Maple Ridge council now has recourse, if any of its municipal politicians aren’t acting appropriately.
A somewhat contentious council conduct bylaw, criticized by some councillors at the table, was given final approval this week.
The concept was initialy floated by Mayor Michael Morden just after he was sworn in to office in 2018, and it came to life following a vote on Tuesday.
This bylaw follows in the footsteps of many elected bodies across the country, not just unique to politicians but also to many organizations who set professional standards of conduct, insisted the mayor.
“The public expects and deserves a high standard from their elected officials,” Morden said.
“It is the responsibility of each elected representative to listen, consider, and communicate respectfully with each other, staff and the public as we make decisions that shape our city. By working together with professionalism, respect, and with open minds, we can be successful in our role as community leaders, regardless of differences of opinion.”
In past, two-term councillor Kiersten Duncan feared this bylaw was designed for her, in particular.
“I think it’s very scary. I think it’s very undemocratic, and it’s being used to silence members of council,” she said in past.
Likewise, former mayor turned councillor Gordy Robson questions the enforcability of such a document.
“I don’t think council should be in the position of trying to discipline one of their own members, and I think this bylaw may lead to that,” he said after the issue was raised at a committee of the whole meeting last month.
At that time, Coun. Ahmed Yousef said he opposed to the bylaw, feeling the spirit of the code does not build team dynamics.
Meanwhile, Coun. Chelsa Meadus spoke clearly in favour of the bylaw, believing it puts mechanisms into place that facilitate a respectful workplace.
Morden believes the bylaw creates a “culture of transparency, accountability, and collaborative decision making.”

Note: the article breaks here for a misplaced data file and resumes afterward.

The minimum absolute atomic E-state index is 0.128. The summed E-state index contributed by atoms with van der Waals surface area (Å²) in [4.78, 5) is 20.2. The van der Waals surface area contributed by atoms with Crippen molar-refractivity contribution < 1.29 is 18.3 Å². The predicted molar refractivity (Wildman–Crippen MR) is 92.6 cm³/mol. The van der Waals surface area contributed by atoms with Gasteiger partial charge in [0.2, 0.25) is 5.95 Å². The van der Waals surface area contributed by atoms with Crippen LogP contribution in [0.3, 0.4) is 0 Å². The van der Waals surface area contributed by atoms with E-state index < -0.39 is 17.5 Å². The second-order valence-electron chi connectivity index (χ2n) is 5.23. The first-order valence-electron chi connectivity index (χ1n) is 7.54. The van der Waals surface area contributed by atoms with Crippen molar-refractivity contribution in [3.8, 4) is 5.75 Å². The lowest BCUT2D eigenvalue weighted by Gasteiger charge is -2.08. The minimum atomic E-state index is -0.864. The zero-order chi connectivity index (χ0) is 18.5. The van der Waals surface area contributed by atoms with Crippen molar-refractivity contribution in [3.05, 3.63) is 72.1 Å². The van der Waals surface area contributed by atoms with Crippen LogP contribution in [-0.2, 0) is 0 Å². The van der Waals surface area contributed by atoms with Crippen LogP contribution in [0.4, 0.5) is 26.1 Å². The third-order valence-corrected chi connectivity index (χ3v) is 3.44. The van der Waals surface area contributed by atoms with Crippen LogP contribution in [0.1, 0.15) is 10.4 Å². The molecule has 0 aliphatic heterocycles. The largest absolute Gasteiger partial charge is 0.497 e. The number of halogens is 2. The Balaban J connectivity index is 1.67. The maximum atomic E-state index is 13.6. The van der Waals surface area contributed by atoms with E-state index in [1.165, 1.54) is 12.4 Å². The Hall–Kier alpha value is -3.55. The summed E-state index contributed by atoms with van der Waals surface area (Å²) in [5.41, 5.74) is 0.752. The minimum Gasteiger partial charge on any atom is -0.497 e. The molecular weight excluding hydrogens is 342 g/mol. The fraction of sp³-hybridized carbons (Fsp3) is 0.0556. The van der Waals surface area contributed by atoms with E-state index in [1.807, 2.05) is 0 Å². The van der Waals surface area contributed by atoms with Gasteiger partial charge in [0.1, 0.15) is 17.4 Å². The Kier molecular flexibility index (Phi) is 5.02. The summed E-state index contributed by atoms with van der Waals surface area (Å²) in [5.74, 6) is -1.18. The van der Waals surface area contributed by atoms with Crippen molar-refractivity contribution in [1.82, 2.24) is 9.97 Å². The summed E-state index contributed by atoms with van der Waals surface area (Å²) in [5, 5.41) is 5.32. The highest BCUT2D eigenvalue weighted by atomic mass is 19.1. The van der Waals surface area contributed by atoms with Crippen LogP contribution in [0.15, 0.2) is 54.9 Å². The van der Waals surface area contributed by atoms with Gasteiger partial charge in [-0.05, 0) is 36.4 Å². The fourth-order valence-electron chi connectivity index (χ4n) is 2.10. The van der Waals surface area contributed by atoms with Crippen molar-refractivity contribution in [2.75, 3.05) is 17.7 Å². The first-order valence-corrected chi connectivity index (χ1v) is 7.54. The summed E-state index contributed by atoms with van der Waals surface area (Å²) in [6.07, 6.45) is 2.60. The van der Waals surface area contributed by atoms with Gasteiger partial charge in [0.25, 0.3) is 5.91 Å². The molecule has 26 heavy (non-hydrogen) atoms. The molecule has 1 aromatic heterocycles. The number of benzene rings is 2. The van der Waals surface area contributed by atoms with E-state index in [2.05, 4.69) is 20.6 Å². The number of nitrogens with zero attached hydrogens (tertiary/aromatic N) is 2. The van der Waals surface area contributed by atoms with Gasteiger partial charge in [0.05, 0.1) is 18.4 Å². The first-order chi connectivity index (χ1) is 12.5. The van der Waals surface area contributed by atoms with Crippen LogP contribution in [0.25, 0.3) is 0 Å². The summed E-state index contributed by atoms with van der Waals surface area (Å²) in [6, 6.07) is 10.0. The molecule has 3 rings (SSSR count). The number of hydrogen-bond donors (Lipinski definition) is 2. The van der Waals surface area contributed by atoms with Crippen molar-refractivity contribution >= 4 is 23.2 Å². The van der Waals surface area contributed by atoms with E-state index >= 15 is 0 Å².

The mayor’s goal, he said, is to inspire public trust and confidence and foster a safe and respectful environment for all.
Further, he continued, it ensures respect for the collective decisions of council when representing the city in public forums and in intergovernmental relations, while holding each other accountable for conduct.
“If we want the best people to run for office then we have to ensure there is a strong culture of accountability, which starts from this chamber and will emanate out into the community. In a time when collaboration and leadership are more critical than ever, now is the best time to set high professional standards to ensure great outcomes for the City of Maple Ridge now, and for the future,” he concluded.
The new council conduct bylaw, Morden said, is a legal framework that consolidates existing bylaws, policies, and standards consistent with this council’s past practice of creating compendium bylaws to collate regulations into one document.
He added that overarching senior government legislation, such as the Criminal Code, Charter of Rights and Freedoms, WorkSafe regulations are included as related schedules and appendices. And the Community Charter and Local Government Act define the legal obligations of local elected council members.
“This will be one of the great legacies of this council. It will ensure good governance, maintain civil discourse, each being held accountable for how we treat each other, our staff, and the public. It brings clarity and definition to how we serve,” Morden said.
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